If the banking industry has the upper hand in the fight over swipe fees — and it certainly appears to — its advantage stems in no small part from divisions within the eight million retailers in the United States. It's always easier to defeat a divided enemy than a united one.
Merchants that have signed onto a $7.25 billion settlement agreement argue they are unlikely to get a better deal anytime soon, while dissenters contend that no deal at all would be better than what they see as an insider's bargain that lopsidedly favors the banks.
"The reason that I signed on to the settlement is that it's time to move on," said Michael Schumann, co-owner of Traditions Classic Home Furnishings, which has three locations in Minnesota and Florida, and is one of the lawsuit's plaintiffs.
But Mallory Duncan, general counsel of the National Retail Federation, a trade association that opposes a proposed settlement in the case argues that the plaintiffs never should have accepted the deal.
"So they're saying, 'We've created a mess, and now we want to rope people into the mess that we've created,'" he says.
Under the proposed settlement, which could go down as the largest class-action settlement in U.S. history, merchants would receive $7.25 billion from Visa (NYSE: V), MasterCard (MC) and the large banks that issue their cards. Retailers would also get, for the first time, the right to impose surcharges on credit-card transactions, although there are questions about the practical value of that concession.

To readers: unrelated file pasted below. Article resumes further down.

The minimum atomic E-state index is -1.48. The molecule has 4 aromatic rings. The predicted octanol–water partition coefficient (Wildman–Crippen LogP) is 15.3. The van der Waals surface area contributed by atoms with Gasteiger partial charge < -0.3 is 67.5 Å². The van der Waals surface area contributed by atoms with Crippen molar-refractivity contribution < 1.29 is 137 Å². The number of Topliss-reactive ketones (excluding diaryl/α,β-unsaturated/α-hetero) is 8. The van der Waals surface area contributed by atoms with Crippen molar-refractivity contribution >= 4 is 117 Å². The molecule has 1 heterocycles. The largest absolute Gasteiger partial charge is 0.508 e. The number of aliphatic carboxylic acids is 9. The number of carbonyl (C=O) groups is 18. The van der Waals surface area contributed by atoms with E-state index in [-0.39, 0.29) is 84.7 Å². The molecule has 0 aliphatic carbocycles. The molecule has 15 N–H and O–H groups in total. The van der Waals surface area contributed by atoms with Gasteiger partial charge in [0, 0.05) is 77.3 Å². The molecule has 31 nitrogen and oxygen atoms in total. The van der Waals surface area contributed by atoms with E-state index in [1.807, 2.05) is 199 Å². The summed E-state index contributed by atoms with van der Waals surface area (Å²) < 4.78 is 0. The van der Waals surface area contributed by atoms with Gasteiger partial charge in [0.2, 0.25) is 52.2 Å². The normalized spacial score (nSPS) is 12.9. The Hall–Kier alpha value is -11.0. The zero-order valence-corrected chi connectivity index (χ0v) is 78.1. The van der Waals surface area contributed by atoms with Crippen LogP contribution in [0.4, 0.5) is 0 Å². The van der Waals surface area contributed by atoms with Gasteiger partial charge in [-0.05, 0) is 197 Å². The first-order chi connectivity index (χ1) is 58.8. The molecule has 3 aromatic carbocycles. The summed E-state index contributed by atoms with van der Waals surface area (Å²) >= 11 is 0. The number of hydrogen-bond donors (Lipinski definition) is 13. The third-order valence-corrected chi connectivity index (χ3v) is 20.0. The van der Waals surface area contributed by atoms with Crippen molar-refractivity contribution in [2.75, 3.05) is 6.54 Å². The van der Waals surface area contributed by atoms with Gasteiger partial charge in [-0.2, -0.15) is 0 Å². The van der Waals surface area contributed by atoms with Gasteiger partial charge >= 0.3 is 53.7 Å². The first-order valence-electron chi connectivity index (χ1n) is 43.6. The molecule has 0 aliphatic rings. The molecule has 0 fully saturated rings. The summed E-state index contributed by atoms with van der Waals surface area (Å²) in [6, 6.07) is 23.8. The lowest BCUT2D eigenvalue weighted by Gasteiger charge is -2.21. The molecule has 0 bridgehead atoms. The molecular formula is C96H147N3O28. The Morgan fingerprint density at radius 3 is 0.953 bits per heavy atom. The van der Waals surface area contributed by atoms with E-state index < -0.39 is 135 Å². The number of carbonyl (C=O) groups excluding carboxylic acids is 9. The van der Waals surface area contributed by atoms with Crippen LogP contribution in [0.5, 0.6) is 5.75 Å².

For their part, the banks and payment networks would retain control over the pricing of credit card swipe fees, while also getting a broad release from future lawsuits.
Earlier this month, the proposed settlement was submitted to U.S. District Judge John Gleeson, who will determine whether to approve it. Before that can happen, the case needs to be certified as a class-action suit, with all merchants nationwide notified of their right to object.
On Wednesday, Gleeson wrote in an order that the settlement proposal appears to satisfy the threshold requirements for preliminary approval, though he also noted that a higher bar must be met in order for the deal to get final approval.
The seven-year-old suit was brought by Robins, Kaplan, Miller & Ciresi L.L.P., a Minneapolis-based law firm that extracted a multi-billion dollar settlement out of the tobacco industry in 1998, and which stands to receive a percentage of any eventual settlement in the swipe fee case. At one time, the case had as many as 19 plaintiffs, but only nine of them signed on to the proposed settlement.
The remaining plaintiffs include Payless Shoe Source, the discount footwear chain, and CHS Inc., an energy, grain and food company that operates the Cenex convenience store chain. Other plaintiffs are smaller, including a seven-store transmission service chain in southern California and a parking garage operator based in Philadelphia.
The 10 plaintiffs that backed out of the deal consist of four merchants and six retail trade groups — the National Association of Convenience Stores, the National Grocers Association, the National Community Pharmacists Association, the National Cooperative Grocers Association, the National Association of Truck Stop Operators, and the National Restaurant Association. The National Retail Federation, which was never a party to the lawsuit, is also opposed.
Since the settlement deal was announced, much of the media attention has focused on the views of the dissenting trade groups, with little focus on retailers who signed onto to the agreement.